A few years ago, when I was looking for a family adventure for New Year's Day, I saw a notice that said someone was hosting a small event. They had hand-built their own trebuchet, and were planning to test it by flinging uneaten fruitcakes at a Santa Clause figure.
This is a trebuchet. It is a a catapult who has its leverage compounded by use of a counter weight--that big chunk mod wood hanging at the back, between those two wheels that look like they should be powering a paddle boat down the Mississippi. On this one, you would ratchet back the lever by use of those wheels, and load up the sling (in our case, with a fruitcake). When you release the lever, the counterweight comes down and makes the sling go even further. (I knew none of this before we went on our adventure, by the way.)
The wind chill was about 25 below, and the snow was pretty deep. Our little family made up four of the seven people who came, and one of our family was in my womb. (Which was the warmest place to be.) Another two were a romantic couple, one was another quirky person, and the fourth was the head of the engineering department at a local university.
We all stood in the cold while the trebuchet builders (local artists) did indeed fling a fruitcake at a santa gnome, carefully working out their aim, until they bashed the poor guy over--he was already pretty battered, I should say. And of course, the fruitcakes held up for repeated artillery experiments, as they let us shoot the thing off, too. Our child was the only one there--other parents who were more experienced with winter knew better than to brave frostbite for a trebuchet and a santa gnome--but we won the day, because the engineering professor had just assigned his grad students a trebuchet-making contest, and asked my kid to be a judge for it.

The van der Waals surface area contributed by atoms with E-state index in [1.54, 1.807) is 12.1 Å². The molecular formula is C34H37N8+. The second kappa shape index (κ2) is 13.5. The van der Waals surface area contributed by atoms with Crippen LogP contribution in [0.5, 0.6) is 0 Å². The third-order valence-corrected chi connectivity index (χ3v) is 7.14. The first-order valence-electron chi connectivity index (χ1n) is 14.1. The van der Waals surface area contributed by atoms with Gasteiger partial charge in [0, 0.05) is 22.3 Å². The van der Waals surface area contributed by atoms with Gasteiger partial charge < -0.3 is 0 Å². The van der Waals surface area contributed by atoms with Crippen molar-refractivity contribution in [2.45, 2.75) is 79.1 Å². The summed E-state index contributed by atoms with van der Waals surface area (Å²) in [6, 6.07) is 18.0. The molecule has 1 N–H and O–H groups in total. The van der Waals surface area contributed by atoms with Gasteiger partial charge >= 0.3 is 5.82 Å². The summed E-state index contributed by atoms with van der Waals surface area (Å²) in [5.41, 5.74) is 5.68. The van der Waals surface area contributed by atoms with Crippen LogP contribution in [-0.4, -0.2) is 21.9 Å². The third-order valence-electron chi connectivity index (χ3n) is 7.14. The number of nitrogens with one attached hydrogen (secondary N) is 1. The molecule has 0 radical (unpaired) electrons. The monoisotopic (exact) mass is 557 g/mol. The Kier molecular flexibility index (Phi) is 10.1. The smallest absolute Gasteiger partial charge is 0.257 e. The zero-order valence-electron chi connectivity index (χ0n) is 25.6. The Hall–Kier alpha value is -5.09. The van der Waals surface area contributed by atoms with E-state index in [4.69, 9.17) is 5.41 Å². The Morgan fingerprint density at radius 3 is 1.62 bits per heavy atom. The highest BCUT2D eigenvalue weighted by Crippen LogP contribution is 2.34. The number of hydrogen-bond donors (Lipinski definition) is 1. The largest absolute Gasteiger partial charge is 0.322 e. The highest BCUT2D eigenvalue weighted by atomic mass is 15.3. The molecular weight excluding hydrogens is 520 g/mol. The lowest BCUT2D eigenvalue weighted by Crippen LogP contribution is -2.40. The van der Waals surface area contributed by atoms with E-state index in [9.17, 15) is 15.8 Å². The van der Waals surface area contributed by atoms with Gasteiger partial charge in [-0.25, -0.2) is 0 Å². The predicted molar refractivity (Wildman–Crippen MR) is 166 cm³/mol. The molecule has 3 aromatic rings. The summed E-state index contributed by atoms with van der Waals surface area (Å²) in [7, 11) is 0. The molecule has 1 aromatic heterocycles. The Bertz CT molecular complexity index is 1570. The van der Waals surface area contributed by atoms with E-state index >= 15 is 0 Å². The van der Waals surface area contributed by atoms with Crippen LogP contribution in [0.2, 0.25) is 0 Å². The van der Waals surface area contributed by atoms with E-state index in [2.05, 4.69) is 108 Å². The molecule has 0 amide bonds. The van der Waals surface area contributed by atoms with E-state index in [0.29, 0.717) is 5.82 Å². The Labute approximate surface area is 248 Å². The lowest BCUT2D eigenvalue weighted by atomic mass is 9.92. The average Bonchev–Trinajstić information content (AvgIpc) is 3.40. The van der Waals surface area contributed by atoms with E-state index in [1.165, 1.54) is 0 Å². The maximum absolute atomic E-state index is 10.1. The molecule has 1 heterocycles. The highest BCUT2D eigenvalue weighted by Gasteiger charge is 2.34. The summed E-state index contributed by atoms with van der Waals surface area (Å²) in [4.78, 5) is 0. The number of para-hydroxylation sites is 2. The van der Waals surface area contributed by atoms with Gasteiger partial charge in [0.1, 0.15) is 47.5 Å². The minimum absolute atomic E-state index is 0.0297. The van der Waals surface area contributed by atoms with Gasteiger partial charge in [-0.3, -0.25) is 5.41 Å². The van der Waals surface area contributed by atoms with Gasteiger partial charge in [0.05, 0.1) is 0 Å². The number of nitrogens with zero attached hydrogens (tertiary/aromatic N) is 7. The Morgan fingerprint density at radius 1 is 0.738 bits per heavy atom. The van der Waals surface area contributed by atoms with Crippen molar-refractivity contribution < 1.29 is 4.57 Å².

Through this, we met the founder of a hands-on kid-based engineering museum near us, a lovely woman whose cheap wig was so frequently askew that I knew she was going through chemo.
Here she is, Rebecca Shatz, and here is the bad wig. She was an engineer who wanted to share her love of engineering with the world. She was also the mother of two kids like mine, the kind who are a challenge to corral. Whenever we ran into her, she gave me hope--her two boys were growing into fine young men. She also founded a coder dojo to teach children how to computer code.
Rebecca died last July, of her cancer. I'm so glad we knew her. I'm so glad there are thousands of children who have gotten and will get to learn about engineering and computer coding because of the generous choices she made.
All of which means I'm so grateful that we were crazy enough to hang around in the cold watching a fruitcake whiiiiiiiiiiiizzzzzz through the air and deck that ratty little Santa gnome.